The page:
The following are available online at, Table S1: List of surface observation sites used in InvSURF, and located above 45 °N. The altitudes are the sampling heights from which atmospheric CH 4 is sampled in TM5. Observation Uncertainty (Obs. Unc.) is used to define diagonal values in the observation covariance matrix. Data type is categorized into two: discrete (D) and continuous (C). Table S2: Statistics of agreements between the modelled and observed CH 4 values at surface stations located above 45 °N. The statistics are calculated for the assimilated data. Positive values in bias means overestimation of model estimates. For sites with same sitecode, additional information (contributor and/or data type) is given. For details for the site information, please see Table S1. Figure S1: Optimization regions used in CTE- CH 4 simulations. Region in black is optimized on 1° × 1° grid bases, and elsewhere region-wise. (top) global, and (bottom) zoom over NHL and Europe. Figure S2: Number of the preprocessed TROPOMI observations and monthly average assimilation rates for InvWFMD and InvOPER. Figure S3: Location of the surface atmospheric CH 4 observational sites at the TM5 non-zoom region (top) and TM5 zoom regions (bottom). The underlying colour maps illustrate the horizontal resolution of TM5. Figure S4: Monthly median of observed and modelled atmospheric CH 4 at Baranova, Noyabrsk, Storhofdi and Ny-Ålesund. The error bars illustrate the first and third quantiles. The quantiles are calculated from assimilated data in InvSURF. Note the differences in y-axis. Figure S5: Daily averaged XCH 4 at the NHL TCCON sites. Figure S6: Monthly median anomalies of observed and modelled atmospheric XCH 4 at the NHL TCCON sites. The error bars illustrate the first and third quantiles. The quantiles are calculated from daily averaged data. Figure S7: Observed (AirCore) and modelled CH 4 profiles at Sodankylä. Figure S8: Differences between modelled and AirCore CH 4 profiles up to tropopause at Sodankylä. Figure S9: Monthly mean XCH 4 differences between prior and TROPOMI retrievals in August 2018. Positive values indicate the higher prior XCH 4 values compared to the retrievals. Figure S10: Monthly anthropogenic fluxes per country and above 45°N. Figure S11: Annual mean posterior CH 4 fluxes above 45°N for 2018. estimated in prior (a,b), and the differences between InvWFMD and prior (c,d) and those between InvWFMD and InvOPER (e,f). The left columns are for biospheric fluxes and right columns for anthropogenic emissions. The positive differences indicates higher fluxes from InvWFMD. Note the differences in color scales. Figure S12: Monthly mean (solid line) and standard deviation (dashed lines) of the differences between the posterior XCH 4 and the WFMD retrieval data for August 2018. Figure S13: Monthly mean differences in estimated anthropogenic emissions between March 2018 and February 2018 from InvWFMD. Figure S14: Annual average CH 4 emissions from coal (left) and oil and gas industry (right) from the prior (EDGAR v6.0).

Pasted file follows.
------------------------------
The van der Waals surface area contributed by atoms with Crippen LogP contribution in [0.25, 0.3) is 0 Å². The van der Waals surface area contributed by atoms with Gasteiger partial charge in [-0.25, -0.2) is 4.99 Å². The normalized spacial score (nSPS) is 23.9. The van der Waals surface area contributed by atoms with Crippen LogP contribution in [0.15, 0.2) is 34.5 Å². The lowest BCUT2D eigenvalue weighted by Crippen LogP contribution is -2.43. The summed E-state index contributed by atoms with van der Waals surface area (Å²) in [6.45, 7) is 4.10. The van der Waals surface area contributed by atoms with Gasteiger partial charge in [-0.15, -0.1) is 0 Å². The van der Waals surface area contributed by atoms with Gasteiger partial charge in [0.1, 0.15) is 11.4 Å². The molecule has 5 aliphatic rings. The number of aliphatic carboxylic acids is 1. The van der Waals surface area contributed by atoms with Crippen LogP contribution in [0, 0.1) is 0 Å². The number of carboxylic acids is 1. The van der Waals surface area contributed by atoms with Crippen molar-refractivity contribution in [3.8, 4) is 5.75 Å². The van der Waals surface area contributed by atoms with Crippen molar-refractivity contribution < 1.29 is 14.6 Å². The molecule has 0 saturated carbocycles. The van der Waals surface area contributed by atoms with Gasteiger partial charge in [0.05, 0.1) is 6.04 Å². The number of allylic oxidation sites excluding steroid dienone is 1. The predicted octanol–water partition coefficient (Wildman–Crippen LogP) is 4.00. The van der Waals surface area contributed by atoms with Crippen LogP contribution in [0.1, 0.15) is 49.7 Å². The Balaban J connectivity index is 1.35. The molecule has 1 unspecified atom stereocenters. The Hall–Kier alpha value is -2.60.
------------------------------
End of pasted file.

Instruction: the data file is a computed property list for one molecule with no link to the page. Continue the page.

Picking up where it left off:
Author Contributions

The research is designed by A.T. and T.A.; model code is developed by A.T. with help from L.B. and J.H.; analysis and evaluation is conducted by A.T. together with T.A., H.L., E.K., T.K. and L.B.; TROPOMI data are processed for CTE- CH 4 by H.L. and E.K.; TROPOMI WFMD data are provided by O.S. and M.B. (Michael Buchwitz); X.L. provided surface atmospheric data by NOAA; Sodankylä AirCore data are provided by R.K. and H.C.; TCCON data are provided by R.K. (Sodankylä), D.W. (East Trout Lake), M.B. (Matthias Buschmann) (Ny Ålesund), B.H. (Karlsruhe), J.N. (Orléans), C.R. (Park Falls) and Y.T. (Paris); A.T. prepared the original draft; E.K., H.L., T.K., L.B., J.H., O.S., M.B. (Michael Buchwitz), X.L., R.K., M.B. (Matthias Buschmann), B.H., J.N., Y.T., D.W., J.T. and T.A. contributed to manuscript preperation; All authors have read and agreed to the published version of the manuscript.


This research was funded by the Academy of Finland (307331 UPFORMET, 351311 GHGSUPER, 281255 ICOS Finland, 345531 FIRI 2022-2025, 331829 CitySpot), European Space Agency (ESRIN Contract No: 4000125046/18/I-NB ESA-MethEO, ESRIN Contract No: 4000126450/19/I-NB GHG-CCI+), and European Union (776810 EU-H2020 VERIFY, 958927 EU-H2020 CoCO2).

Data Availability Statement

All the model results, inputs and code will be provided on request from the corresponding author (Aki Tsuruta, [email protected]).